26 MARCH 1831, Page 20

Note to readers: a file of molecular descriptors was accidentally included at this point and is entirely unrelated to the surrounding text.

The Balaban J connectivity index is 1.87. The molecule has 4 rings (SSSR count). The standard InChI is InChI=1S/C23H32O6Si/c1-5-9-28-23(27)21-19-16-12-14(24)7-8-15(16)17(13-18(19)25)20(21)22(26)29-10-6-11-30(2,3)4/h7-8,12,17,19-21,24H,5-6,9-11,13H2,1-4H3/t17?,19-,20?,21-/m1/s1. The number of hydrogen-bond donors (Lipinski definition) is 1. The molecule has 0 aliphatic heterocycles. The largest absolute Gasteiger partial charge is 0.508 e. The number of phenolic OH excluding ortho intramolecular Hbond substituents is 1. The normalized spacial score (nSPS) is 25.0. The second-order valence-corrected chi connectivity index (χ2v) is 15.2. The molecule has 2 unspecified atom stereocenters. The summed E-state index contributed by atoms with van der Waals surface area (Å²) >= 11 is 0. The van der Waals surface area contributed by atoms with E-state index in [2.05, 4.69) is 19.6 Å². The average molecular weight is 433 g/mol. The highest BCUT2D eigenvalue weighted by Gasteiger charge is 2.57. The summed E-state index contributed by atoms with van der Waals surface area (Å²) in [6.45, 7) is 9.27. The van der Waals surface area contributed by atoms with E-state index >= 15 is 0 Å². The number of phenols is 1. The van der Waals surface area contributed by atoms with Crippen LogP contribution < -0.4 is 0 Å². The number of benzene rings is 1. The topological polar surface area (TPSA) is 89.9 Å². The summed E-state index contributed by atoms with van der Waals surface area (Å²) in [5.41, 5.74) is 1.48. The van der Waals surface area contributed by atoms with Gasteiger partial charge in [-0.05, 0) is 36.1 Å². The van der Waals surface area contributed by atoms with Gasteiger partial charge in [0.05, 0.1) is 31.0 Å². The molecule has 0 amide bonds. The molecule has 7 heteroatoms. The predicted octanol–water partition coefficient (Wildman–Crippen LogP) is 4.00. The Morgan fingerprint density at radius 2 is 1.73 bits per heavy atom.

FROM the Morning Herald of Wednesday, we learn that a young. gentleman, about to be tried for bigamy, fascinated the young: lady, the object of his second love, by announcing himself as a Post Captain and the brother of the Countess of SHREWSBURY; and that the opportunity was afforded him by the conveniency of the Paddington stages,—which Mr. MINSHULL, the Magistrate, has thereupon denounced as immoral contrivances, and warned all parents against permitting their daughters to ride in them. We have often seen Paddington stages complained of for " furious driving," but we never knew before that things were carried on as hotly inside, and that while the coachman was whipping on his horses, the gentlemen were whipping off the ladies. We should like to know the Magistrate's opinion of omnibuses: is an omni- bus more or less immoral than a stage 5' Fourteen inside is a more promiscuous congregation than six ; but then, publicity is the death of flirtation, and the distance between the corners of the vehicle is such, that a man might as well make love through a telescope as the tunnel of an omnibus. But if a young lady will pick up a husband in an omnibus or stage-coach, and marry him on his own showing, we think that there must be something more to blame than the Paddington coach. The magistrate should not only have warned parents against immoral shilling's-worths, but against a vicious education. —against gross ignorance, or evil habits. In this case, not im- probably, the " biter was bit"—for a lady, who marries the brother of the Countess of SHREWSBfHtY, without making any inquiry concerning him, knows she is doing wrong ; and if the gay bachelor, Captain TURNAUD, R. N., had not turned out Mr. M'GILL, with a wife and family at Kennington, it is just possible that the virtuous and injured Miss CAMPBELL might have proved na better than many others. Be that, however, as it may—let the lady enjoy her fair reputation—let Mr. M`GILL sail to Sydney— but blame not the innocent Paddington stage ; frighten not all unhappy families of the Regent's Park and the New Road, who now and then suffer their females to try the dangers of the City, with the Horrors of the Omnibuses. Let it not be supposed that these huge vehicles are like the Minotaur's cave, where thousands. of virgins are yearly offered up to the insatiable appetites of dashing bigamists. The vehicle in which they meet is no more to blame than the church in which they are married. Opportunities are so numerous in this vast and vicious capital, that the pains of parents must be directed to deeper sources than the Paddington stage.